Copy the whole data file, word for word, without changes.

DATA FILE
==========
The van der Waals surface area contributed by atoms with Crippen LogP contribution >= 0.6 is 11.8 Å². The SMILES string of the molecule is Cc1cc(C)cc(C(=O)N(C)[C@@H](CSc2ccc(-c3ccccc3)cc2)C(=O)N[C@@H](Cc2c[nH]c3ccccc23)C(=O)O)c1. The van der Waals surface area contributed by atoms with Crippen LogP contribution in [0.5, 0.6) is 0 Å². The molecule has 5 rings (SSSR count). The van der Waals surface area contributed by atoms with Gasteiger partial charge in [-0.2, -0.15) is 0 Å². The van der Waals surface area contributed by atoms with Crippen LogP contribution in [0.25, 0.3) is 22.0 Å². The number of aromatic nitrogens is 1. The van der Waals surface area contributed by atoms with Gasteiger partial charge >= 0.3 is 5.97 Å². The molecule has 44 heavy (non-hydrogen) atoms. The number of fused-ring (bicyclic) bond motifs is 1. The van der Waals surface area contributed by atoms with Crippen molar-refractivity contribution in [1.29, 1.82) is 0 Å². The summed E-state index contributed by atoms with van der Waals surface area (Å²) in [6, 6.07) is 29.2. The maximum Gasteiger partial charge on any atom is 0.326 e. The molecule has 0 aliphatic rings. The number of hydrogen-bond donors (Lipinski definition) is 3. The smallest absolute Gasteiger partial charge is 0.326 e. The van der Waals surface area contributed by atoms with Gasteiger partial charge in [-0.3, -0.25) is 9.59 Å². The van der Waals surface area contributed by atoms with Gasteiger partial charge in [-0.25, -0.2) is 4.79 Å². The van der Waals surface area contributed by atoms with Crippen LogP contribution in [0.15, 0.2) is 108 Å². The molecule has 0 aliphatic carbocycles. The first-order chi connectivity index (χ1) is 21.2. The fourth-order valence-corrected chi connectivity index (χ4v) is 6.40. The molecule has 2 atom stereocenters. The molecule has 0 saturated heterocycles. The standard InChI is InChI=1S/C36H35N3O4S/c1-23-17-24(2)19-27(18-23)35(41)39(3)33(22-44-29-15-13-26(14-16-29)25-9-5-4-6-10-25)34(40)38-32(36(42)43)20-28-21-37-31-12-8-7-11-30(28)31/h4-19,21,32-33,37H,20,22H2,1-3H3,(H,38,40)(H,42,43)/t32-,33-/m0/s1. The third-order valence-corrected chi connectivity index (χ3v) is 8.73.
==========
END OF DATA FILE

The van der Waals surface area contributed by atoms with Crippen LogP contribution >= 0.6 is 11.8 Å². The SMILES string of the molecule is Cc1cc(C)cc(C(=O)N(C)[C@@H](CSc2ccc(-c3ccccc3)cc2)C(=O)N[C@@H](Cc2c[nH]c3ccccc23)C(=O)O)c1. The van der Waals surface area contributed by atoms with Crippen LogP contribution in [0.5, 0.6) is 0 Å². The molecule has 5 rings (SSSR count). The van der Waals surface area contributed by atoms with Gasteiger partial charge in [-0.2, -0.15) is 0 Å². The van der Waals surface area contributed by atoms with Crippen LogP contribution in [0.25, 0.3) is 22.0 Å². The number of aromatic nitrogens is 1. The van der Waals surface area contributed by atoms with Gasteiger partial charge >= 0.3 is 5.97 Å². The molecule has 44 heavy (non-hydrogen) atoms. The number of fused-ring (bicyclic) bond motifs is 1. The van der Waals surface area contributed by atoms with Crippen molar-refractivity contribution in [1.29, 1.82) is 0 Å². The summed E-state index contributed by atoms with van der Waals surface area (Å²) in [6, 6.07) is 29.2. The maximum Gasteiger partial charge on any atom is 0.326 e. The molecule has 0 aliphatic rings. The number of hydrogen-bond donors (Lipinski definition) is 3. The smallest absolute Gasteiger partial charge is 0.326 e. The van der Waals surface area contributed by atoms with Gasteiger partial charge in [-0.3, -0.25) is 9.59 Å². The van der Waals surface area contributed by atoms with Gasteiger partial charge in [-0.25, -0.2) is 4.79 Å². The van der Waals surface area contributed by atoms with Crippen LogP contribution in [0.15, 0.2) is 108 Å². The molecule has 0 aliphatic carbocycles. The first-order chi connectivity index (χ1) is 21.2. The fourth-order valence-corrected chi connectivity index (χ4v) is 6.40. The molecule has 2 atom stereocenters. The molecule has 0 saturated heterocycles. The standard InChI is InChI=1S/C36H35N3O4S/c1-23-17-24(2)19-27(18-23)35(41)39(3)33(22-44-29-15-13-26(14-16-29)25-9-5-4-6-10-25)34(40)38-32(36(42)43)20-28-21-37-31-12-8-7-11-30(28)31/h4-19,21,32-33,37H,20,22H2,1-3H3,(H,38,40)(H,42,43)/t32-,33-/m0/s1. The third-order valence-corrected chi connectivity index (χ3v) is 8.73.